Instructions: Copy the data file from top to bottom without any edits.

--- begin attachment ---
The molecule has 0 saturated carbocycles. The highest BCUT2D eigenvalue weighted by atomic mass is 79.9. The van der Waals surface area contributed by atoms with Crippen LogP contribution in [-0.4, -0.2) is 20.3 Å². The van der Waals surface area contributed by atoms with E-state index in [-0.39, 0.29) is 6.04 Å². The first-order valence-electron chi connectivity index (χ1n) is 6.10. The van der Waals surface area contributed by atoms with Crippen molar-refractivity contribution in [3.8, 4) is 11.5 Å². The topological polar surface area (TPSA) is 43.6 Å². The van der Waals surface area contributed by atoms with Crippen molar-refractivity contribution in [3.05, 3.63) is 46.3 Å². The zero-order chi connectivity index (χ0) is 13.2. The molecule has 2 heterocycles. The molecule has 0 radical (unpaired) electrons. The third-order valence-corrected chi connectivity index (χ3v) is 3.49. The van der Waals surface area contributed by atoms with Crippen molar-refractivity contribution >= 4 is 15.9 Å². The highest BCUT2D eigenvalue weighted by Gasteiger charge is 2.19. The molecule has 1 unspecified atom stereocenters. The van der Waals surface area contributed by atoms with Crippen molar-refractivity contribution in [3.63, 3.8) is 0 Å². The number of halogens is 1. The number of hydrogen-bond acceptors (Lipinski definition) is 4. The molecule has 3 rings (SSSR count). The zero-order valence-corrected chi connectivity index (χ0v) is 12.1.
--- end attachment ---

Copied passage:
The molecule has 0 saturated carbocycles. The highest BCUT2D eigenvalue weighted by atomic mass is 79.9. The van der Waals surface area contributed by atoms with Crippen LogP contribution in [-0.4, -0.2) is 20.3 Å². The van der Waals surface area contributed by atoms with E-state index in [-0.39, 0.29) is 6.04 Å². The first-order valence-electron chi connectivity index (χ1n) is 6.10. The van der Waals surface area contributed by atoms with Crippen molar-refractivity contribution in [3.8, 4) is 11.5 Å². The topological polar surface area (TPSA) is 43.6 Å². The van der Waals surface area contributed by atoms with Crippen molar-refractivity contribution in [3.05, 3.63) is 46.3 Å². The zero-order chi connectivity index (χ0) is 13.2. The molecule has 2 heterocycles. The molecule has 0 radical (unpaired) electrons. The third-order valence-corrected chi connectivity index (χ3v) is 3.49. The van der Waals surface area contributed by atoms with Crippen molar-refractivity contribution >= 4 is 15.9 Å². The highest BCUT2D eigenvalue weighted by Gasteiger charge is 2.19. The molecule has 1 unspecified atom stereocenters. The van der Waals surface area contributed by atoms with Crippen molar-refractivity contribution in [3.63, 3.8) is 0 Å². The number of halogens is 1. The number of hydrogen-bond acceptors (Lipinski definition) is 4. The molecule has 3 rings (SSSR count). The zero-order valence-corrected chi connectivity index (χ0v) is 12.1.